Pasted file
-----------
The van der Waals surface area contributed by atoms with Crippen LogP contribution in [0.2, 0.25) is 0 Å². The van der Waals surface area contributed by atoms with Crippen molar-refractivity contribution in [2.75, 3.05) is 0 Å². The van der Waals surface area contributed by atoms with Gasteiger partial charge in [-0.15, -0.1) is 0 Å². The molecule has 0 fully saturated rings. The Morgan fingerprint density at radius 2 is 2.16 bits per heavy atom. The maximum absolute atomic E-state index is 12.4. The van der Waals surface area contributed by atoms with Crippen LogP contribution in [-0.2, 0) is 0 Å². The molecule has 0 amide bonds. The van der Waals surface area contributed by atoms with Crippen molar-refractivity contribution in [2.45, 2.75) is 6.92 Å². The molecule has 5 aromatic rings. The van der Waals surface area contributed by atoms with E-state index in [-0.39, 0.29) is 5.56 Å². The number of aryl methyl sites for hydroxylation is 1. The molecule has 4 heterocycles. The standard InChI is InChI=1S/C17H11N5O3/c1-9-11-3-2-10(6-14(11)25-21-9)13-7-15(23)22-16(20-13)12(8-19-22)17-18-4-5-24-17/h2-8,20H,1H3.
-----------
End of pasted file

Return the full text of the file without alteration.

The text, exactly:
The van der Waals surface area contributed by atoms with Crippen LogP contribution in [0.2, 0.25) is 0 Å². The van der Waals surface area contributed by atoms with Crippen molar-refractivity contribution in [2.75, 3.05) is 0 Å². The van der Waals surface area contributed by atoms with Gasteiger partial charge in [-0.15, -0.1) is 0 Å². The molecule has 0 fully saturated rings. The Morgan fingerprint density at radius 2 is 2.16 bits per heavy atom. The maximum absolute atomic E-state index is 12.4. The van der Waals surface area contributed by atoms with Crippen LogP contribution in [-0.2, 0) is 0 Å². The molecule has 0 amide bonds. The van der Waals surface area contributed by atoms with Crippen molar-refractivity contribution in [2.45, 2.75) is 6.92 Å². The molecule has 5 aromatic rings. The van der Waals surface area contributed by atoms with E-state index in [-0.39, 0.29) is 5.56 Å². The number of aryl methyl sites for hydroxylation is 1. The molecule has 4 heterocycles. The standard InChI is InChI=1S/C17H11N5O3/c1-9-11-3-2-10(6-14(11)25-21-9)13-7-15(23)22-16(20-13)12(8-19-22)17-18-4-5-24-17/h2-8,20H,1H3.